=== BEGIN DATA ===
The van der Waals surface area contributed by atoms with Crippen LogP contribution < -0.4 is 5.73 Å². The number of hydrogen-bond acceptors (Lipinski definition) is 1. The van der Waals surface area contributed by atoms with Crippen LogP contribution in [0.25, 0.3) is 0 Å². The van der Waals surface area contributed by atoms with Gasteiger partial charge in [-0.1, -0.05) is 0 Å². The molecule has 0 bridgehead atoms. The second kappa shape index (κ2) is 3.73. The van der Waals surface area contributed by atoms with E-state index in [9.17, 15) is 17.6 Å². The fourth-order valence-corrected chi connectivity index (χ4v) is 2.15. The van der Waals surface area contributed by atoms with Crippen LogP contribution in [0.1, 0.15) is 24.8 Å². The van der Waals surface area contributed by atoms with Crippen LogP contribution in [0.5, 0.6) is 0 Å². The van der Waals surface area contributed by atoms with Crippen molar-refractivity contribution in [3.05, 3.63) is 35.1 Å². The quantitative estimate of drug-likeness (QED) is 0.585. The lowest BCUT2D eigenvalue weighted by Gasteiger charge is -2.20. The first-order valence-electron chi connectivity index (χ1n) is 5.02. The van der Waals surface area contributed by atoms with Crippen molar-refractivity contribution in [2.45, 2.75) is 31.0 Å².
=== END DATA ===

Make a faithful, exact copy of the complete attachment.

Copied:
The van der Waals surface area contributed by atoms with Crippen LogP contribution < -0.4 is 5.73 Å². The number of hydrogen-bond acceptors (Lipinski definition) is 1. The van der Waals surface area contributed by atoms with Crippen LogP contribution in [0.25, 0.3) is 0 Å². The van der Waals surface area contributed by atoms with Gasteiger partial charge in [-0.1, -0.05) is 0 Å². The molecule has 0 bridgehead atoms. The second kappa shape index (κ2) is 3.73. The van der Waals surface area contributed by atoms with E-state index in [9.17, 15) is 17.6 Å². The fourth-order valence-corrected chi connectivity index (χ4v) is 2.15. The van der Waals surface area contributed by atoms with Crippen LogP contribution in [0.1, 0.15) is 24.8 Å². The van der Waals surface area contributed by atoms with Crippen LogP contribution in [0.5, 0.6) is 0 Å². The van der Waals surface area contributed by atoms with Crippen molar-refractivity contribution in [3.05, 3.63) is 35.1 Å². The quantitative estimate of drug-likeness (QED) is 0.585. The lowest BCUT2D eigenvalue weighted by Gasteiger charge is -2.20. The first-order valence-electron chi connectivity index (χ1n) is 5.02. The van der Waals surface area contributed by atoms with Crippen molar-refractivity contribution in [2.45, 2.75) is 31.0 Å².